dilated pupils{01}
    
diplopia{01} ( double vision )
    
dry mouth{01}
    
edema{01} (decreased urination; rapid weight gain; bloating or swelling of face, hands, lower legs, and/or feet)
    
epigastric distress or pain{01} ( stomach problems)
    
eructation{01} (belching )
    
euphoria{01} (false or unusual sense of well-being)
    
faintness{01}
    
fatigue and malaise{01} ( unusual tiredness or weakness; general feeling of discomfort or illness)
    
fever{01}
    
flatulence{01} (passing gas )
    
hair loss{01}
    
hallucinations and delusion{01} (seeing, hearing, or feeling things that are not there; false beliefs that cannot be changed by facts )
    
headache{01}
    
hiccups{01}
    
hoarseness{01}
    
impairment of gait{01} (change in walking and balance; clumsiness; unsteadiness)
    
increased hand tremor{01}
    
increased libido{01} ( increased in sexual ability or desire)
    
insomnia{01} (trouble sleeping)
    
low back pain{01}
    
muscle spasm and twitching{01}
    
musculoskeletal pain{01} ( muscle or bone pain)
    
nightmares{01}
    
numbness{01}
    
pallor{01} ( paleness of skin)
    
post-nasal drip{01} ( flow of mucous secretion from the nasal cavity onto the wall of the throat )
    
impairment of intellectual function{01} ( impairment in ability to think)
    
rash{01}
    
sedation{01} (drowsiness), sialorrhea{01} (excessive watering of mouth)
    
tightness of the mouth, lips or tongue{01}
    
trismus{01} (difficulty opening the mouth or lockjaw)
    
weight variation{01}





Overdose
For more information on the management of overdose or unintentional ingestion, contact a poison control center (see Poison Control Center Listing).

Clinical effects of overdose
The following effects have been selected on the basis of their potential clinical significance (possible signs and symptoms in parentheses where appropriate)—not necessarily inclusive:
    
Blepharospasm (increased blinking or spasms of eyelids)
    
Muscle twitching — possible early sign of overdose{01}


Treatment of overdose
Since there is no specific antidote for acute overdose with levodopa, treatment is symptomatic and supportive, with possible utilization of the following:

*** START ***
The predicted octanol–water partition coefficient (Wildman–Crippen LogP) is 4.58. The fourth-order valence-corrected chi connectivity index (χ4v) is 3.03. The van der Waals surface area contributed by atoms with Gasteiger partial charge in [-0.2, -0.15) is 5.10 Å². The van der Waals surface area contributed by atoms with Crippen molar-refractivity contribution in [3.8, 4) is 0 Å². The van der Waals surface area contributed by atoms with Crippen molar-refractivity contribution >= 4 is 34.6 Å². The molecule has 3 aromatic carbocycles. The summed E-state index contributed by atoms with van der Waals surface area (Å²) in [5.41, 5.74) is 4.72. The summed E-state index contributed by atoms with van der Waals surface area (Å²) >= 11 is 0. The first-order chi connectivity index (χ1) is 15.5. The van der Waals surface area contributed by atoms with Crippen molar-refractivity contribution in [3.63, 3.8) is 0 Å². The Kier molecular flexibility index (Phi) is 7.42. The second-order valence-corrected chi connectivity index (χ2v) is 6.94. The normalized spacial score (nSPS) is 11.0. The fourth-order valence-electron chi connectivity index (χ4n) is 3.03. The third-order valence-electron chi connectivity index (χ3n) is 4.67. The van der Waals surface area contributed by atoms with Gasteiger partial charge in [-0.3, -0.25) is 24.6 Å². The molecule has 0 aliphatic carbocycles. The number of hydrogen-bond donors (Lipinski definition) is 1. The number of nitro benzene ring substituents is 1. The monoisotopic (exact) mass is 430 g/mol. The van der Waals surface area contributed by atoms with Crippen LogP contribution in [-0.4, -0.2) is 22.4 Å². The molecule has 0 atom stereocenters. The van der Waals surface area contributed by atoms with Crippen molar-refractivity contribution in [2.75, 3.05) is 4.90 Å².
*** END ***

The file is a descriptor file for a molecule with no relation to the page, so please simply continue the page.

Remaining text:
• To decrease absorption—Immediate gastric lavage.{01}The value of dialysis in the treatment of overdose is not known.{01}


• Monitoring—Electrocardiographic monitoring for development of arrhythmias.{01}


• Specific treatment—

• Antiarrhythmic medication, if necessary. {01}


• Pyridoxine is ineffective in reversing the effects of levodopa and benserazide combination.



• Supportive care—

• Judicious use of intravenous fluids. {01}


• Patients in whom intentional overdose is confirmed or suspected should be referred for psychiatric consultation.{01}



Patient Consultation
As an aid to patient consultation, refer to Advice for the Patient, Levodopa and Benserazide (Systemic).
In providing consultation, consider emphasizing the following selected information (» = major clinical significance):

Before using this medication
»   Conditions affecting use, especially:
Sensitivity to levodopa or benserazide





Breast-feeding—Not recommended in nursing mothers




Use in children——The safety of levodopa and benserazide combination has not been established in children under 18 years of age.{01}






Use in the elderly—In patients with severe Parkinson's disease who improve on levodopa and benserazide combination therapy should resume normal activities gradually. Rapid mobilization may increase the risk of injury, especially in those patients with osteoporosis{01}

Surgical
If general anesthesia is required, levodopa and benserazide combination can be discontinued the night before surgery and therapy recommended as soon as the patient is able to receive oral medication.{01}
Other medications, especially anesthetics, antihypertensive agents, MAO inhibitors, reserpine, phenothiazines, psychotherapeutic agents, sympathomimetics, and tricyclic antidepressants; high-protein foods.